Renewable biofuels plant to be built in Southern Oregon

Source: By The Associated Press • Posted: Tuesday, April 17, 2018

LAKEVIEW, Ore. (AP) — A company has received final approval to start building a renewable-biofuels plant in south-central Oregon.

The Herald and News reports the facility in Lakeview is expected to convert forestry waste into renewable fuels for the aviation industry. The firm has contracts with FedEx, Southwest Airlines and the U.S. military.

Red Rock Biofuels identified Lakeview as a target location in 2013 because of its proximity to rail, highways, the Ruby natural gas pipeline and an abundance of forest debris to be collected and converted to jet fuel.Construction is estimated to take 18 months, with operations planned to start in 2020.”This is the culmination of many years of work,” Lake County Commissioner Dan Shoun told the newspaper. “There is a great sense of satisfaction for all involved to know that our strong belief in this project is finally coming to be.”The project got a major boost in January when Oregon Gov. Kate Brown approved $245 million in bonds for Red Rock Biofuels. With the state’s backing, the project owners get tax exempt status on that portion of their borrowing, and lower interest costs. But taxpayers are not on the hook if the project goes belly up.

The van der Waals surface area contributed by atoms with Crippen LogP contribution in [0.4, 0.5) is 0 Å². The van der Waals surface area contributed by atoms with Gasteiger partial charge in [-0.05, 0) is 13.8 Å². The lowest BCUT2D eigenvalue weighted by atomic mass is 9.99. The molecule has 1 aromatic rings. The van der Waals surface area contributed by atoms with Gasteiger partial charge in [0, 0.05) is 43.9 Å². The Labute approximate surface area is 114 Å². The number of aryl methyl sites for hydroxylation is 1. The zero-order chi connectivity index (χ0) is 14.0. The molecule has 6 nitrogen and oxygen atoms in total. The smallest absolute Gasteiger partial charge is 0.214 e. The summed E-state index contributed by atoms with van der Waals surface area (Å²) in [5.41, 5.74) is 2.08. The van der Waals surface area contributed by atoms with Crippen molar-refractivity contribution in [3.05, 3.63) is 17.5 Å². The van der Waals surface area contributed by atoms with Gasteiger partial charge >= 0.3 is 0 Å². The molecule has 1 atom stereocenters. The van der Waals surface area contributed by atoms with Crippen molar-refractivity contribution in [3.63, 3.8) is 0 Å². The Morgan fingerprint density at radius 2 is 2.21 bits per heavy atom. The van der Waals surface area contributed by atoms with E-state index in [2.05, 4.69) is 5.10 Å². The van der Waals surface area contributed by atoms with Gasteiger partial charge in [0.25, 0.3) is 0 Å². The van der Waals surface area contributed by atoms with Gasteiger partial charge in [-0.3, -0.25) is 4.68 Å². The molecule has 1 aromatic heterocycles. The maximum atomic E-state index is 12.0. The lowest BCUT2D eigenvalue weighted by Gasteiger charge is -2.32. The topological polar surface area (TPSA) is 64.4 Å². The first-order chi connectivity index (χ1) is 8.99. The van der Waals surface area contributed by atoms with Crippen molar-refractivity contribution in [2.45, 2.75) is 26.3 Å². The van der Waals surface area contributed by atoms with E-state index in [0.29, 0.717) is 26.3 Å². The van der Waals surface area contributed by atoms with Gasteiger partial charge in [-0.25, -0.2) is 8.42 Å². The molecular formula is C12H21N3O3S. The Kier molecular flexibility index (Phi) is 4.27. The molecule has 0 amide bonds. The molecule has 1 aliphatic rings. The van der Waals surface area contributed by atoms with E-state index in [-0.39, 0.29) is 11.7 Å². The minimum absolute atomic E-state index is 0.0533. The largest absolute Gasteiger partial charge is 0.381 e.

“There’s zero risk to the state,” said Laura Lockwood-McCall, director the Treasury Department’s Debt Management Division.

In addition to hundreds of construction jobs, the facility is expected to create 30 jobs within the plant and up to another 100 positions for materials gathering and transport. Lakeview has a population of about 2,000 people, so the city may see in an influx of new residents.

“I hope that everyone who is employable can get a job of their choosing, but the reality is the demand will be higher than the supply,” Shoun said. “That will put a demand on housing and every service we have — these are all positive things, but they’re real.”

While agriculture and ranching remain prominent in Lake County, geothermal and solar projects along with development of commercial marijuana grow facilities shows a drastic shift in the area’s economic base from its roots in the timber and cattle industries.

At its peak Lakeview had seven full-time sawmills. Only one remains active.